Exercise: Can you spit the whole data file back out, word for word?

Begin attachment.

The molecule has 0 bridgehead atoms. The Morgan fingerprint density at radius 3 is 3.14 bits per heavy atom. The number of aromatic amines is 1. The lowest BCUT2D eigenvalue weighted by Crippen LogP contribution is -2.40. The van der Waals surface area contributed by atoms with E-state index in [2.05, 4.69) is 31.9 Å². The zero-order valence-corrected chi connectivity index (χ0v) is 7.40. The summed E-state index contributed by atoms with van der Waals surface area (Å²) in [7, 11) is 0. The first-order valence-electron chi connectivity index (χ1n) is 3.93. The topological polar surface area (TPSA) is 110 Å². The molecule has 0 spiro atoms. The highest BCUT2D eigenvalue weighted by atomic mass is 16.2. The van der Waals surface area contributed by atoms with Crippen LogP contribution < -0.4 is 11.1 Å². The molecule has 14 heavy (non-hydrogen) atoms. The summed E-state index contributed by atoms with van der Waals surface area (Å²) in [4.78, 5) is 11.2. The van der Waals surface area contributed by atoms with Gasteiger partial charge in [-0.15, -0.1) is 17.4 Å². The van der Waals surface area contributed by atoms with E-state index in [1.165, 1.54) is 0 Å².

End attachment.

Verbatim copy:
The molecule has 0 bridgehead atoms. The Morgan fingerprint density at radius 3 is 3.14 bits per heavy atom. The number of aromatic amines is 1. The lowest BCUT2D eigenvalue weighted by Crippen LogP contribution is -2.40. The van der Waals surface area contributed by atoms with E-state index in [2.05, 4.69) is 31.9 Å². The zero-order valence-corrected chi connectivity index (χ0v) is 7.40. The summed E-state index contributed by atoms with van der Waals surface area (Å²) in [7, 11) is 0. The first-order valence-electron chi connectivity index (χ1n) is 3.93. The topological polar surface area (TPSA) is 110 Å². The molecule has 0 spiro atoms. The highest BCUT2D eigenvalue weighted by atomic mass is 16.2. The van der Waals surface area contributed by atoms with Crippen LogP contribution < -0.4 is 11.1 Å². The molecule has 14 heavy (non-hydrogen) atoms. The summed E-state index contributed by atoms with van der Waals surface area (Å²) in [4.78, 5) is 11.2. The van der Waals surface area contributed by atoms with Gasteiger partial charge in [-0.15, -0.1) is 17.4 Å². The van der Waals surface area contributed by atoms with E-state index in [1.165, 1.54) is 0 Å².